Sometimes our hands can break our sense of confidence when we suffer from unpleasant conditions like psoriasis. (I see you hiding your hands in your pocket!) When we have any sort of skin problem, we naturally want to try to find that magic cure. Sometimes we find treatments that work and do the trick and other times we are left disappointed because something didn’t have the outcome we were hoping for. Let’s talk about tea tree oil for psoriasis. Is it a good idea?
Psoriasis and Its Symptoms
While more than 8 million Americans suffer from psoriasis, according to the National Psoriasis Foundation, over 125 million people have the condition worldwide.1 It’s a chronic condition where the skin produces an overgrowth of skin cells which build up on top of healthy skin.2 This is what causes the typical symptoms of red and patchy skin that is covered in thick, silver-looking scales.3 The skin is extremely dry, often cracked, bleeding and very itchy. Even worse, psoriasis can also cause swollen joints which adds to the discomfort of the inflamed skin.3 It can show up in many places but the most common places to see a psoriasis outbreak is on the knees, elbows, lower back, face, scalp, feet and hands.2,3 (I can totally understand why your hands are in your pocket.) As if that’s not bad enough, there is no known cure.
It’s no wonder why so many people are trying to find an effective treatment to spare them from the discomfort that psoriasis causes.
What Can Tea Tree Oil Do?
Tea tree oil, also known as melaleuca oil, comes from the leaves of the tea tree, Melaleuca alternifolia which is native to Australia. Tea tree oil is considered an essential oil and has been used for many things such as preventing head lice, treating acne and fungal infections.2 These days you can find tea tree oil practically anywhere. You’ll know it’s in your product by the strong, eucalyptus-like smell. It has a very distinct smell which is why it is used for aromatherapy too. Some people love it while others can’t stand it.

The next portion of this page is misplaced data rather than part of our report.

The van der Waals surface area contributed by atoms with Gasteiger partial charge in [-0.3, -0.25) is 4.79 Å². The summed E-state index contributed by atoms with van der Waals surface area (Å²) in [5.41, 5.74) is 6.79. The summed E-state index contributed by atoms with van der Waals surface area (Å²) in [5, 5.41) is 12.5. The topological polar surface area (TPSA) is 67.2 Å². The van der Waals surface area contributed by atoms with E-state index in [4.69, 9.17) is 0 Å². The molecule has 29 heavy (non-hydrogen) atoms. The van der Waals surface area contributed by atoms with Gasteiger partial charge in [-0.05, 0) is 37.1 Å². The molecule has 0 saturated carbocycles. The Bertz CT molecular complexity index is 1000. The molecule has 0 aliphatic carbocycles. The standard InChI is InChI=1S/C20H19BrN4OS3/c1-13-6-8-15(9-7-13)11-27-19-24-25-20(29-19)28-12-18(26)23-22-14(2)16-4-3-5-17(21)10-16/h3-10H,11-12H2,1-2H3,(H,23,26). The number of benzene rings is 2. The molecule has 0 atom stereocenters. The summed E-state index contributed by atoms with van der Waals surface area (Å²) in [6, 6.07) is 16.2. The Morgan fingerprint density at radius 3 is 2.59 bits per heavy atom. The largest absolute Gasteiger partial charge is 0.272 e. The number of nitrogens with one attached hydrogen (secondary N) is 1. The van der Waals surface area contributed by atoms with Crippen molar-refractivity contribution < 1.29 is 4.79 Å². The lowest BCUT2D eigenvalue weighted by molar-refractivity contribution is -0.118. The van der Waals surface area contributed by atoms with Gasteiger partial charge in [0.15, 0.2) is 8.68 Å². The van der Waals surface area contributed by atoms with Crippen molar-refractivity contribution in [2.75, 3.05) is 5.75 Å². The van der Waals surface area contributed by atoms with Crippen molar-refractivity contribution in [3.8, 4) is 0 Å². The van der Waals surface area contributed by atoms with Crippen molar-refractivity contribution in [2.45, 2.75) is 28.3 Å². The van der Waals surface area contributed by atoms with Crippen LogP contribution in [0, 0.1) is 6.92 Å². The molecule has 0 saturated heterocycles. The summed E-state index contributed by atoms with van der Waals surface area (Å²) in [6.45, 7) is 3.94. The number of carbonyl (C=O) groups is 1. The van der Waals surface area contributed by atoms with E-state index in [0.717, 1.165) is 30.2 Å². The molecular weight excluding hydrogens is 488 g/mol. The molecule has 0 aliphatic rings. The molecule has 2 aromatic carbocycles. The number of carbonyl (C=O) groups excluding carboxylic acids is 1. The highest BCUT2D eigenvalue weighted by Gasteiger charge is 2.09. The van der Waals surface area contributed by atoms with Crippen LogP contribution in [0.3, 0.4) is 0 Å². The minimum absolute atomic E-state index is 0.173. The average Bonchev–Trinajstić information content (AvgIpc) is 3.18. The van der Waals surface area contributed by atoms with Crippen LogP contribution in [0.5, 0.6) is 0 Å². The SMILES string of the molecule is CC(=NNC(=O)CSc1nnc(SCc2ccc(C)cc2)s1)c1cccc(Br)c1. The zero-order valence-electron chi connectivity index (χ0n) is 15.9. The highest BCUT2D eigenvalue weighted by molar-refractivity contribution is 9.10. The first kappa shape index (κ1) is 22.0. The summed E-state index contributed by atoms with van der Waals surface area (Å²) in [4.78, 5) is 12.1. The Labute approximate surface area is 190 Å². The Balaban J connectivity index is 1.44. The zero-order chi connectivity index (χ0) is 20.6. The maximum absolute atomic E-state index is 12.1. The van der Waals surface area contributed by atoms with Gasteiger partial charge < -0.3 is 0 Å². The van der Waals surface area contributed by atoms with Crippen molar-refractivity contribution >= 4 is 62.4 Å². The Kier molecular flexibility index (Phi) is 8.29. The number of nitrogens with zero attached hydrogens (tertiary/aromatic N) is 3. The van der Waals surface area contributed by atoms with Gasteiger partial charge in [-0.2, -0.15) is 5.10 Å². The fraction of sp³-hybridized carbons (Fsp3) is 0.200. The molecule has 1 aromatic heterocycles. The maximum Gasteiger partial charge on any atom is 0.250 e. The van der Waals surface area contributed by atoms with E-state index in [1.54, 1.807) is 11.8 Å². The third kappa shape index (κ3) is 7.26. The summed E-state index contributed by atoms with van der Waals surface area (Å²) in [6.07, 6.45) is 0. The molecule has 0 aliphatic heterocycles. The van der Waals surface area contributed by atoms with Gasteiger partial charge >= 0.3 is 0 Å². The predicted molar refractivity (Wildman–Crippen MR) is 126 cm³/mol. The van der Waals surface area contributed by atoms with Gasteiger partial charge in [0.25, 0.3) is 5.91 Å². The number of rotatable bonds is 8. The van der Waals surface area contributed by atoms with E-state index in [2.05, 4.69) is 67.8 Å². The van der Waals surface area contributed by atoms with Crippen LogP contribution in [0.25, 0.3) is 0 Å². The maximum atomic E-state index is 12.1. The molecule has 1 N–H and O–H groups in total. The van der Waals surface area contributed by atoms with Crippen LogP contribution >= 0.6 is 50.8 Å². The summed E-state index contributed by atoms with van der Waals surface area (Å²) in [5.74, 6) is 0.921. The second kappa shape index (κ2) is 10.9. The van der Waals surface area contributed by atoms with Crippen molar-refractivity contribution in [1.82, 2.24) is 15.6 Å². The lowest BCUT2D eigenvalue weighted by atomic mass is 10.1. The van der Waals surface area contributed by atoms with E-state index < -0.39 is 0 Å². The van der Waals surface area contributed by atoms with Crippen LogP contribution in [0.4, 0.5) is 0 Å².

The reason tea tree oil has become such a popular natural remedy for many conditions is because of its antimicrobial and anti-inflammatory properties.2 It helps to fight off unwanted bacteria and some people have found that it helps to soothe irritated and inflamed skin, including the symptoms of psoriasis. Some people use tea tree oil directly on the skin or you can find skin care products that have tea tree oil as an ingredient. If you plan on trying tea tree oil for your psoriasis, remember that essential oils can burn the skin and should always be diluted properly with a skin-friendly oil such as almond oil coconut oil.
Bear in mind that there isn’t any clear scientific research that labels tea tree oil as an effective treatment for psoriasis. I also want to point out that when it comes to trying new remedies, you need to always be careful because you don’t know how your skin will react. Always do your research before trying anything new.
Is There a Safer Option?
While finding new, effective treatments is always exciting, it’s also good to remember that if you have psoriasis, you don’t want to aggravate your skin even more. Using a scientific-backed product like Gloves In A Bottle or Skin MD Natural takes the risk factor out because you know what it can do for your skin. A shielding lotion is formulated for difficult skin conditions like psoriasis and eczema so that it can help protect your skin while helping it to heal. These products are all about using natural ingredients wherever possible and using gentle ingredients that won’t irritate your skin. And one other good point is that Gloves In A Bottle and Skin MD Natural don’t come with the strong pungent smell that tea tree oil has.
If you suffer from psoriasis, it’s always best to use safe products and treatments that you know won’t risk more damage to your skin. The symptoms of psoriasis can be painful and frustrating on their own and the last thing you want to do is risk making that even worse. Without trying to sound like your mom, if you’re thinking of trying using tree oil for psoriasis, be careful when experimenting with new ingredients and if you have any doubts, always talk to your dermatologist first.